Duxford photos taken by me

Sukhoi pair, originally uploaded by anncardus.

Sukhoi pair doing some pretty aerial work. I think if you click on this image it should take you to the other pictures that I took at Duxford.

Sunday, 14 October 2007

Helen's picture

The picture that involved painting a house.

Why bother?

We went to the last airshow at the Imperial War Museum at Duxford today. We took a camera in anticipation of some great 'Kodak moments'.

Our little digital camera was dwarfed by the two foot lenses attached to some serious photographic equipment on display.

The airplanes that were so close to us, were tiny in the pictures I snapped but some will enlarge to be vaguely recognisable.

When I got home I had a quick peek on Flickr to see if anyone had loaded better photos. It was only a couple of hours after the event, but look at what I found:

A Spitfire chasing a Messerschmidt.

Sukhoi 26 doing an amazing display.

Seahawk and F86 Sabre.

And I think this is a Nimrod of some kind but not too sure.

Saturday, 13 October 2007

House painting

Helen had an accident yesterday. OK, allow me to rephrase. Some lowlife scum that as a bizarre grudge that has lasted eight years, reversed into my friend knocking her over and injuring her (on the school run, if the attack wasn't bad enough).

The children decided they should paint Helen a picture. As the weather was lovely I suggested they decamp outside.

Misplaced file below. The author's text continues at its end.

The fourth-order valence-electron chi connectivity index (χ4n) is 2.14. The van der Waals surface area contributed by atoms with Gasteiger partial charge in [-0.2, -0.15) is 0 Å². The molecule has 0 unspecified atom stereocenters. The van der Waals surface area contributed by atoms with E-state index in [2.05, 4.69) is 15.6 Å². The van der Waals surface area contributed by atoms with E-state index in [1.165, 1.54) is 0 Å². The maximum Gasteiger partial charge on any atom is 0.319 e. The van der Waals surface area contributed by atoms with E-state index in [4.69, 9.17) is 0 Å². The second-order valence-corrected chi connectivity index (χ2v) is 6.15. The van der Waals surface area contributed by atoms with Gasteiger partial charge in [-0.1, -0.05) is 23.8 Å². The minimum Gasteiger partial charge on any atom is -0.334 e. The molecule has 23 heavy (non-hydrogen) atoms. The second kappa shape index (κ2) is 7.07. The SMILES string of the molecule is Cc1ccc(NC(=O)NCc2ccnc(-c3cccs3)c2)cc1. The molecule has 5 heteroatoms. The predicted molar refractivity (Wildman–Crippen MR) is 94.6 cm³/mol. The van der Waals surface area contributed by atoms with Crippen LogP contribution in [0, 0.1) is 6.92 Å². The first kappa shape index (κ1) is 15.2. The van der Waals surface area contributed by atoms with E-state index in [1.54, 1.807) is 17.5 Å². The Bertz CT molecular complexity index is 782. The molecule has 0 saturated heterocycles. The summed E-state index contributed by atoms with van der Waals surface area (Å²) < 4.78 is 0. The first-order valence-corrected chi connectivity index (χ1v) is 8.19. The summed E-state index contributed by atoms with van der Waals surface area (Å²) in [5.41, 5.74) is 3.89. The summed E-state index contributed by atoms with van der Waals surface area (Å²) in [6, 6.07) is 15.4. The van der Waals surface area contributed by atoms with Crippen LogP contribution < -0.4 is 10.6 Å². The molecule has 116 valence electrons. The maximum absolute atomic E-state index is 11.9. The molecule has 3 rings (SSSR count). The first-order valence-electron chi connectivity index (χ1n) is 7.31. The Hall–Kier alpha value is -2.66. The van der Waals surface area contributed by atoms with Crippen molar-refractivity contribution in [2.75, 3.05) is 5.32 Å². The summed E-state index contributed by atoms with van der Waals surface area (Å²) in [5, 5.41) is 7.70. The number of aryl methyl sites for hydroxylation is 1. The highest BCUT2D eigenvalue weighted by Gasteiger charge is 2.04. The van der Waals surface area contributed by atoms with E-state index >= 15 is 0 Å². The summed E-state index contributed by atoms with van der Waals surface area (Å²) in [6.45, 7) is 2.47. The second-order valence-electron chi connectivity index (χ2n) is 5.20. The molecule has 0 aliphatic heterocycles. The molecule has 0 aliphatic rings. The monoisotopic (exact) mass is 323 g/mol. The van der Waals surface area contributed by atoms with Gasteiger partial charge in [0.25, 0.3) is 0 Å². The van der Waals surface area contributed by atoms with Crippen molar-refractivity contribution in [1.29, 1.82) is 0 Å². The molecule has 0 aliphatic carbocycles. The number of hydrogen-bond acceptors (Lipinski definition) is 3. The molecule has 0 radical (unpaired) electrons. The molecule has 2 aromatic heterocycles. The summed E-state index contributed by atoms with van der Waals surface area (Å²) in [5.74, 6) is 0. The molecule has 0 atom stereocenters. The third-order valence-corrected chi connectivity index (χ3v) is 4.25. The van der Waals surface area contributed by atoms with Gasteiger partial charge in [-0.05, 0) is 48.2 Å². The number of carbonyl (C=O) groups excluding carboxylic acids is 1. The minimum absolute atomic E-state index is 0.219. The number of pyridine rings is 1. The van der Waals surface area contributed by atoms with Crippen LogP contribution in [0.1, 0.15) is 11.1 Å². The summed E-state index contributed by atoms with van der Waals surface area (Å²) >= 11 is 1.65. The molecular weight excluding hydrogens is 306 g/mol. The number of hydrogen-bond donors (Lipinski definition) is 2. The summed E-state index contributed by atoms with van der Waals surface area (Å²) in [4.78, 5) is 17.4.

I set up all of the equipment and then kept an eye open through the open dining room window whilst cooking dinner.

Things were getting a bit messy but they're only three and five so I expect mess, even if it was all over their clothes. They kept getting paint everywhere and coming indoors to wash their hands (and sleeves). And then Hannah came in and said "I've got a message for you."


"Ethan has painted the house."

Cue ballistic reaction from me as I go outside to see blue paint on a couple of external walls. Cue Ethan dissolving into tears.

My mood improved when I realised the paint was removed easily with the aid of the hosepipe.

The art is complete and I will post it when the paint has dried and it won't stick to the scanner.

I wonder if all artists are troubled so.

Friday, 12 October 2007

Got a secret?

Got a secret? Then tell someone.

You may, or may not, have heard about this site. It's a site where someone displays postcards that they have received. The postcards have been sent from all around the world and each postcard contains a secret. It's a way for people to share a secret anonymously and it's a great read; sometimes amusing, sometimes very moving, sometimes just daft.

Anyway, worth a browse and maybe even saving to favourites.

If only I hadn't told you I killed a blue tit, I could have posted a secret. I'll have to think of something else. Any suggestions?

Thursday, 11 October 2007

Pidwigeon's other half

Things aren't going too well on the pigeon front.

Once again, last night when I arrived home I saw pidwidgeon, or what I thought was pidwigeon, outside being pathetic and sad next to the back gate.

When Dave got home we went through the now familiar routine of getting the step ladder out and lobbing pidgie back into the safety zone.